Third, there is substantial potential for misunderstanding and unfairness in the creation of a pre-plea presentence report. Such a report might create expectations about a tentative guideline sentencing range that could vary considerably from the range ultimately used at sentencing. That, in turn, might lead to later claims that the plea was not knowing and voluntary or, if the defendant declines to plead guilty, claims of government misconduct if the government subsequently changes any of its factual or legal positions.

         Fourth, as a practical matter, the creation of a pre-plea presentence report is disruptive to the normal work flow of probation. The creation of such a report inevitably must occur on an expedited basis and adds to the short-term workload of probation or causes delays in the preparation of regular presentence reports.

         Finally, the Court notes that Rule 11(c)(1) strictly prohibits the Court from participating in plea discussions. The plain purpose of the request is to facilitate such discussions, and the Court is reluctant to assert its authority into that process.

         In appropriate instances, the Court in its discretion may direct the probation office to provide certain information to the parties in a criminal case where such a report would clearly serve the ends of justice and not create an undue burden. For example, the Court might direct probation (or pre-trial services) to prepare a criminal history if the defendant demonstrated that the history was relevant to the case and that it was unduly difficult or burdensome under the circumstances for the defendant to compile the information. The defendant's criminal history is already a matter of public record, its impact on sentencing is ordinarily straightforward and predictable, and it is included in the presentence report regardless of the defendant's willingness to cooperate. Therefore, the compilation of such information prior to the guilty plea would not generally give rise to the concerns identified above. Ordinarily, therefore, upon reasonable request, probation may provide a copy of defendant's criminal history to both parties.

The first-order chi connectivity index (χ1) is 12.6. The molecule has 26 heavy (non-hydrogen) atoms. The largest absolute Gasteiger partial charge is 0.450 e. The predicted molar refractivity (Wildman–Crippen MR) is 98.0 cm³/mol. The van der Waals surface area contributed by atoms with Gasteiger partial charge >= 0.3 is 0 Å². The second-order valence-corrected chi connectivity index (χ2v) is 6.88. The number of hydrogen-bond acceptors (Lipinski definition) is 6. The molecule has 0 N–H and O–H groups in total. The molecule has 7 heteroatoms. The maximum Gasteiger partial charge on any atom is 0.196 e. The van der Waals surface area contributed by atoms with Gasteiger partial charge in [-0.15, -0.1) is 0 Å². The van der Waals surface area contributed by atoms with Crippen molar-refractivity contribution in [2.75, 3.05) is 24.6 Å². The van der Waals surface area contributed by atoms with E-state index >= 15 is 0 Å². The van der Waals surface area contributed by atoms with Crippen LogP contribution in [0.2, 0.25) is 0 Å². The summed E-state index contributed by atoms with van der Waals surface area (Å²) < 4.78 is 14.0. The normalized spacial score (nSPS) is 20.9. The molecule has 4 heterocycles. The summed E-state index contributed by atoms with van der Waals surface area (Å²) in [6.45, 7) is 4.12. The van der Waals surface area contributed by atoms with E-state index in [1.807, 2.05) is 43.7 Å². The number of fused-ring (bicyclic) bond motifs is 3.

Accordingly, and for the foregoing reasons, defendant's motion for a pre-plea presentence report is DENIED. Probation may, upon reasonable request, compile and provide a copy of defendant's criminal history to the parties.

         So Ordered.



[1] The Jencks Act provides, among other things, that “no statement or report in the possession of the United States which was made by a Government witness or prospective Government witness (other than the defendant) shall be the subject of subpoena, discovery or inspection until said witness has testified on direct examination in the trial of the case.” 18 U.S.C. § 3500(a), see Fed. R. Crim. P. 26.2 (implementing Jencks Act). Although, for practical reasons, the Jencks Act is rarely (if ever) followed literally, it is nonetheless evidence of a ...